The simplest definition of multilateralism focuses on numbers: that is, an agreement or alliance among three or more members. Yet multilateralism also has a qualitative dimension. In this sense, it refers to rule-governed behavior in which states restrain their pursuit of immediate goals, presumably in order to achieve long-run interests through cooperation. As John Ruggie writes, “multilateralism is an institutional form which coordinates relations among three or more states on the basis of ‘generalized’ principles of conduct … without regard to the particularistic interests of the parties or the strategic exigencies that may exist in any specific occurrence” (1992, p. 571).
In particular, three normative principles constitute the institution of multilateralism. First, indivisibility refers to the notion that all actors are equal participants in the cooperative endeavor. It is illustrated by the concept of collective security, where an attack on any state is seen as an attack on everyone. Second, nondiscrimination implies that any benefit received by one state must be available to all, as exemplified in the most-favored-nation principle of the World Trade Organization. Finally, diffuse reciprocity refers to the idea that concessions and rewards balance out over the long run and states do not need to insist upon a strict tit-for-tat exchange (specific reciprocity).
While multilateral cooperation often occurs through formal organizations, it need not. Kenneth Abbot and Duncan Snidal (1998) have pointed out the efficiency and legitimacy that such organizations can bestow, though Charles Lipson (1991) has argued that the flexibility and low political profile of informal cooperation may sometimes make this a preferable means of acting multilaterally.
The concept of multilateralism is not new. An early example was the Concert of Europe, in which the great powers of nineteenth-century Europe coordinated their management of the international system by moderating their own behavior and consulting with one another over any territorial changes. Alliances such as the North Atlantic Treaty Organization and collective security organizations such as the United Nations represent other examples of multilateral cooperation designed to protect security.
Multilateralism is also prominent in economic relations. Much of the controversy over regional trade agreements stems from the conflict between the principle of multilateralism (and especially its nondiscrimination norm) and the preferential treatment that members of regional trade blocs receive from one another. In this context, multilateralism is seen as valuable not only because it facilitates liberalization, but also because it prevents political rivalries and alignments from interfering with economic exchange and thus diminishing both the economic effects and the political benefits of interdependence.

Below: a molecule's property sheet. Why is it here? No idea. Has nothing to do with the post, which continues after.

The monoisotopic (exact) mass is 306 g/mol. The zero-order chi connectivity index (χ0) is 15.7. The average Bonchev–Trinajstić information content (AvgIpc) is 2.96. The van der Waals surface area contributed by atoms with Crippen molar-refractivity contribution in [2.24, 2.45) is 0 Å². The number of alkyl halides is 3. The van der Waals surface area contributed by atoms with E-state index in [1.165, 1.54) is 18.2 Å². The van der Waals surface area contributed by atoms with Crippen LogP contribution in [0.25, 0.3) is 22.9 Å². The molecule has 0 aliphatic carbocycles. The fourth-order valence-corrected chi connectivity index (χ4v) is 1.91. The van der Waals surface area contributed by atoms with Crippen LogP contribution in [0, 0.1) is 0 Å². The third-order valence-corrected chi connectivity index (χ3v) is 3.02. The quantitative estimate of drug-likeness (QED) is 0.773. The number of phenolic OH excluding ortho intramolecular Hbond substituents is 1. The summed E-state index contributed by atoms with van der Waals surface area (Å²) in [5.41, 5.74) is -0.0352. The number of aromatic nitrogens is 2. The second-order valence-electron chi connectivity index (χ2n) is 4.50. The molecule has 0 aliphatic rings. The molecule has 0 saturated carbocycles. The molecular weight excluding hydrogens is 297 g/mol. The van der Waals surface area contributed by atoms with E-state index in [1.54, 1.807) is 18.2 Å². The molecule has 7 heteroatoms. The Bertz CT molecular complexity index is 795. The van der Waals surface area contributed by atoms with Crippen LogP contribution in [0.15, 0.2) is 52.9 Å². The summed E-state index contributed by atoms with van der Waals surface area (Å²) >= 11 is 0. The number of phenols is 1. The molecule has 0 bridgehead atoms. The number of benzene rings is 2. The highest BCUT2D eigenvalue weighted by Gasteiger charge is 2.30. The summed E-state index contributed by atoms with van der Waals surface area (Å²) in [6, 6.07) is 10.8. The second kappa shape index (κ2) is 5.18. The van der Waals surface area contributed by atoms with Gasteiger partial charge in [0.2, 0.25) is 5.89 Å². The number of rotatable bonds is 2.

While multilateralism provides states with many advantages, it raises challenges as well. This is particularly true when states with differing levels of power coordinate their behavior. Large states often accuse small states of free-riding, while the latter see powerful states as undermining the principles of multilateralism by seeking to further narrow interests. Yet, states still see multilateralism as an effective way to achieve their interests. Very often, it is simply too costly or even impossible for states to go it alone.
This is true even for a hegemon like the United States, which rediscovered the value of multilateral institutions during the second term of President George W. Bush when Washington sought the legitimacy provided by UN approval in order to advance its goals in such places as Iraq, Iran, and North Korea.
Abbot, Kenneth W., and Duncan Snidal. 1998. Why States Act Through Formal Organizations. Journal of Conflict Resolution 42 (1): 3–32.
Frankel, Jeffrey A. 1997. Regional Trading Blocs in the World Economic System. Washington, DC: Institute for International Economics.
Jervis, Robert. 1985. From Balance to Concert: A Study of International Security Cooperation. World Politics 38 (1): 58–79.
Lipson, Charles. 1991. Why Are Some International Agreements Informal? International Organization 45 (4): 495–538.
Ruggie, John Gerard. 1992. Multilateralism: The Anatomy of an Institution. International Organization 46 (3): 561–598.